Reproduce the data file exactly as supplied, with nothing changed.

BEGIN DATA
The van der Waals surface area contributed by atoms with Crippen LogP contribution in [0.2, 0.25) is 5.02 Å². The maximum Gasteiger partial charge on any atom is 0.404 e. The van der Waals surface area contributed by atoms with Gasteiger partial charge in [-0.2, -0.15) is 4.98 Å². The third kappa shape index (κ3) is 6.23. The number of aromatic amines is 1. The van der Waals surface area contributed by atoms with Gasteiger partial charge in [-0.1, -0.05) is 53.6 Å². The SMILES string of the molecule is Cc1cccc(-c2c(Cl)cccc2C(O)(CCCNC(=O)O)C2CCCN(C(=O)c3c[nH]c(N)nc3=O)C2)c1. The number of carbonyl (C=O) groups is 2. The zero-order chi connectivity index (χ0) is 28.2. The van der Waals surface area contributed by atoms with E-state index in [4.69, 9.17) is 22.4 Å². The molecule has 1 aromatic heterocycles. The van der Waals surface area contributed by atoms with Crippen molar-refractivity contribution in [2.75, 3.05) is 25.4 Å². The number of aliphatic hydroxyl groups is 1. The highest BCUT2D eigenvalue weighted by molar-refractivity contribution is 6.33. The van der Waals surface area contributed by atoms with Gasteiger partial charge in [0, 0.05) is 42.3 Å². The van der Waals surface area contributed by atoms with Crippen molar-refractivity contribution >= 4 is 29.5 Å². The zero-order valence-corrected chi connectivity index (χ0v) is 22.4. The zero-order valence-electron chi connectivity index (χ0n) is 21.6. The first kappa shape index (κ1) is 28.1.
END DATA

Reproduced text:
The van der Waals surface area contributed by atoms with Crippen LogP contribution in [0.2, 0.25) is 5.02 Å². The maximum Gasteiger partial charge on any atom is 0.404 e. The van der Waals surface area contributed by atoms with Gasteiger partial charge in [-0.2, -0.15) is 4.98 Å². The third kappa shape index (κ3) is 6.23. The number of aromatic amines is 1. The van der Waals surface area contributed by atoms with Gasteiger partial charge in [-0.1, -0.05) is 53.6 Å². The SMILES string of the molecule is Cc1cccc(-c2c(Cl)cccc2C(O)(CCCNC(=O)O)C2CCCN(C(=O)c3c[nH]c(N)nc3=O)C2)c1. The number of carbonyl (C=O) groups is 2. The zero-order chi connectivity index (χ0) is 28.2. The van der Waals surface area contributed by atoms with E-state index in [4.69, 9.17) is 22.4 Å². The molecule has 1 aromatic heterocycles. The van der Waals surface area contributed by atoms with Crippen molar-refractivity contribution in [2.75, 3.05) is 25.4 Å². The number of aliphatic hydroxyl groups is 1. The highest BCUT2D eigenvalue weighted by molar-refractivity contribution is 6.33. The van der Waals surface area contributed by atoms with Gasteiger partial charge in [0, 0.05) is 42.3 Å². The van der Waals surface area contributed by atoms with Crippen molar-refractivity contribution >= 4 is 29.5 Å². The zero-order valence-corrected chi connectivity index (χ0v) is 22.4. The zero-order valence-electron chi connectivity index (χ0n) is 21.6. The first kappa shape index (κ1) is 28.1.